Rory McIlroy Fires Back Over Criticism of His Caddie

Hank Haney, Tiger Woods's former instructor, and commentator Smylie Kaufman had questioned McIlroy bagman and longtime friend Harry Diamond.
Caddie Harry Diamond and Rory McIlroy have had years of success but have not teamed to win a major.
Caddie Harry Diamond and Rory McIlroy have had years of success but have not teamed to win a major. / Stephen Lew-USA TODAY Sports

Rory McIlroy pushed back against criticism of his caddie, Harry Diamond, in the aftermath of his U.S. Open defeat at Pinehurst No. 2, saying that those who have issues with his friend on the bag are never there to offer compliments when things go well.

McIlroy, in advance of this week’s Scottish Open, was specifically asked about comments made by longtime instructor Hank Haney on social media and former PGA Tour player and commentator Smylie Kaufman, who followed McIlroy during the final round.

Haney, who coached Tiger Woods for six years including six major championships, said Woods’s former caddie, Steve Williams, would not have allowed Woods to make some of the choices that McIlroy did during the U.S. Open.

Kaufman specifically called out McIlroy's decision-making on the 15th hole, saying Diamond should have stepped in over club selection.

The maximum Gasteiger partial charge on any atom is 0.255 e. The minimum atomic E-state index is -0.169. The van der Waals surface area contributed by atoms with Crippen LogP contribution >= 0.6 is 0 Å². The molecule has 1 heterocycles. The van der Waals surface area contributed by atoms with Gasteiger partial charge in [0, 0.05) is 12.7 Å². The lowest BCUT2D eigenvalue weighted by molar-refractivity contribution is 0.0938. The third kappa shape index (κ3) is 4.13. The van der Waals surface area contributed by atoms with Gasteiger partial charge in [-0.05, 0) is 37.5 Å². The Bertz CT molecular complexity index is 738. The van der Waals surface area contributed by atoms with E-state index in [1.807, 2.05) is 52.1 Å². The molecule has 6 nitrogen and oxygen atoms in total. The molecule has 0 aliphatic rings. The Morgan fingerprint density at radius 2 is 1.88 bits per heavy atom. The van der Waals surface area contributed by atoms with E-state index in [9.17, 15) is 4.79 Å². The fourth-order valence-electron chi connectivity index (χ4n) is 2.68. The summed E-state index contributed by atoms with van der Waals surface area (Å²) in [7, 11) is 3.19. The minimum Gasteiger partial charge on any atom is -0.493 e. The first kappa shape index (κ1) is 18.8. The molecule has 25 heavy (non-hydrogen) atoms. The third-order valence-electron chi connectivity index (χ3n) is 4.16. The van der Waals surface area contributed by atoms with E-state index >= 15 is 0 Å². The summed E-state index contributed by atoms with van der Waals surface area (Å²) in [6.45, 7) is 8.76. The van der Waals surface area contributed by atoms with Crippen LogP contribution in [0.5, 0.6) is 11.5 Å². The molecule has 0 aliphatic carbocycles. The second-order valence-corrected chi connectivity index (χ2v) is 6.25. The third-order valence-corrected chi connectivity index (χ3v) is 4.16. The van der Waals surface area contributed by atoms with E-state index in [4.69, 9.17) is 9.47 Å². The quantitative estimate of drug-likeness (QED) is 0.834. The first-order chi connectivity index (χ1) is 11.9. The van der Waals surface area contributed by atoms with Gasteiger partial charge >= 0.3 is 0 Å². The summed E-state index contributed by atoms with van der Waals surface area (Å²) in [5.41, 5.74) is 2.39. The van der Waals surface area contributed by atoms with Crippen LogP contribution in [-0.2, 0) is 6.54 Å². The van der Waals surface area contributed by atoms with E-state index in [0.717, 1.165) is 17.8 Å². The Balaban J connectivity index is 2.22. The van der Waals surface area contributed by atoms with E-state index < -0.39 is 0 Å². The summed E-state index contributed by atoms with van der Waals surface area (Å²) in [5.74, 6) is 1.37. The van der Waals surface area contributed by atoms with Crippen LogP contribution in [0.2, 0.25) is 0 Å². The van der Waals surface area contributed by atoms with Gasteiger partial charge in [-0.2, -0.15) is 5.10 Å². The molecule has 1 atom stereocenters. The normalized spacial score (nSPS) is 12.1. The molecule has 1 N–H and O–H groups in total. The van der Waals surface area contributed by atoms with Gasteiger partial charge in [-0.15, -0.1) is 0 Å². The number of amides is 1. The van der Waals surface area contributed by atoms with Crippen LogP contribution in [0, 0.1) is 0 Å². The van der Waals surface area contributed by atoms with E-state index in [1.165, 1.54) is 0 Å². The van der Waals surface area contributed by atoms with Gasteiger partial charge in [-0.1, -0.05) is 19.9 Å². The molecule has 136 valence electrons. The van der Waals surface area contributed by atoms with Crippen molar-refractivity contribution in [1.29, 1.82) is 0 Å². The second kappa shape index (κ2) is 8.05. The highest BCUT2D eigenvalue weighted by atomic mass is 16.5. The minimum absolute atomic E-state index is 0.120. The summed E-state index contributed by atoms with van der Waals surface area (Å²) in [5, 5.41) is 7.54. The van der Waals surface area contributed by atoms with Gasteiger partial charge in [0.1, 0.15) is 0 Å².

“I don’t ever really see Harry stepping in a ton,” Kaufman said. “Rory always, if he has a question, he’ll ask, but for the most part, Rory kind of goes and does his thing and he’s got a lot of feel.”

Diamond is a childhood friend of McIlroy’s who was best man at his wedding. He’s been caddying for him since 2017 a time in which McIlroy has not won a major championship but has nonetheless had considerable success.

Haney said that friendships among players and caddies can work as long as the caddie is assertive.

“It's certainly unfair,” McIlroy said. “Hank Haney has never been in that position. Smylie has been in that position once, and I love Smylie, and he was out there with us on 18.

“But just because Harry is not as vocal or loud with his words as other caddies, it doesn't mean that he doesn't say anything and that he doesn't do anything. I just wish that these guys who criticize when things don't go my way ... they never say anything good when things do go my way.

“So where were they when I won Dubai earlier year or Quail Hollow or the two FedEx Cups that I've won with Harry or the two Ryder Cups or whatever? They are never there to say Harry did such a great job when I win, but they are always there to criticize when we don't win.

“At the end of the day, they are not there. They are not in the arena. They are not the ones hitting the shots and making the decisions. Someone said to me once, you would never—if you would never take advice from these people, you would never take their criticisms, either. Certainly wouldn't go to Hank Haney for advice. I love Smylie, but I think I know what I'm doing, and so does Harry.”

McIlroy is the defending champion at the Scottish Open, which begins Thursday.

Bob Harig


Bob Harig is a senior writer covering golf for Sports Illustrated. He has more than 25 years experience on the beat, including 15 at ESPN. Harig is a regular guest on Sirius XM PGA Tour Radio and has written two books, "DRIVE: The Lasting Legacy of Tiger Woods" and "Tiger and Phil: Golf's Most Fascinating Rivalry." He graduated from Indiana University where he earned an Evans Scholarship, named in honor of the great amateur golfer Charles (Chick) Evans Jr. Harig, a former president of the Golf Writers Association of America, lives in Clearwater, Fla.